As a regularly repeated ritual, the liturgy consolidates identity as a minority without influencing interactions with the majority in contexts other than religious. Until the liturgical reform of European and North American Judaism in the 19th century, Hebrew as the liturgical language was an essential part of Jewish identity, although it was mostly only passively mastered.
With a comparative historical study on the liturgical language, the project aims to both explore linguistic competence and creativity in Hebrew and identify possible interference from the majority language, taking into account different conditions with regard to everyday language and more complex layers of written language.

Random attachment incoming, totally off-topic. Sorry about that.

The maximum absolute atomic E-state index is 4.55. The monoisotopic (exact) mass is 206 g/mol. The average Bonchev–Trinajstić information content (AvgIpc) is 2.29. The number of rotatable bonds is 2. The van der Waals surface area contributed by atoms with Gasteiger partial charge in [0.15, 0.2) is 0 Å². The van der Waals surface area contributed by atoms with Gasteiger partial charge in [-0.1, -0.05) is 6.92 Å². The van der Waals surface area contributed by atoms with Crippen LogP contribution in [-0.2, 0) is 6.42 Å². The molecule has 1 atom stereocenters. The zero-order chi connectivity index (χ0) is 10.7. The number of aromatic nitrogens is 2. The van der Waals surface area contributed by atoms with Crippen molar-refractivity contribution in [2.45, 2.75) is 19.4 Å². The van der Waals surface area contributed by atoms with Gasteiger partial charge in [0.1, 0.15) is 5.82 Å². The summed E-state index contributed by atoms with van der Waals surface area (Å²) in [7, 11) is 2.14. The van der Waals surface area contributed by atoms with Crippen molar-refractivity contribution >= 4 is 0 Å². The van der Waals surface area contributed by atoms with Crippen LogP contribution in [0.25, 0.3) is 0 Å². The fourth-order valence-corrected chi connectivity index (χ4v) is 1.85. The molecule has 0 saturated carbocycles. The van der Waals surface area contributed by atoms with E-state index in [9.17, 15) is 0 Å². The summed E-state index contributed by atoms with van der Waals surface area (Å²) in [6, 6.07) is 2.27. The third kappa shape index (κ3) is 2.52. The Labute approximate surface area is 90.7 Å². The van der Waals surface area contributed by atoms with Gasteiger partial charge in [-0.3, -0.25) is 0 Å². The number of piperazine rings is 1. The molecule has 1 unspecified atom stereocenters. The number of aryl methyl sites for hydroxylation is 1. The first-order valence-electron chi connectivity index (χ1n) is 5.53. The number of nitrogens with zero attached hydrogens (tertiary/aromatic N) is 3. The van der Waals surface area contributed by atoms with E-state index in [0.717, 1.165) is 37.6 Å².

It examines liturgical poetry, the only Jewish literary genre that has been written in Hebrew throughout the Jewish diaspora. This poetry is a constantly renewing part of the liturgy, which complements the standard liturgy. Defined moments in the liturgy, standardized forms and contents, and obligatory recourse to biblical language characterize the liturgical poetry in all Jewish traditions, but large regional and temporal differences can be observed, which allow a comparison.
Poetic corpora will be fully examined for the use of biblical phrases. It can be assumed that the “liturgical Bible”, i.e. the sections used regularly in worship, are significantly better known and have more identification potential. As the knowledge of Hebrew becomes less, their share of the biblical phrases in liturgical poetry would have to increase. In a further step, which is intended to indicate possible interference with the spoken language, the non-biblical components of liturgical poetry are examined for neologisms, morphology and syntactic peculiarities.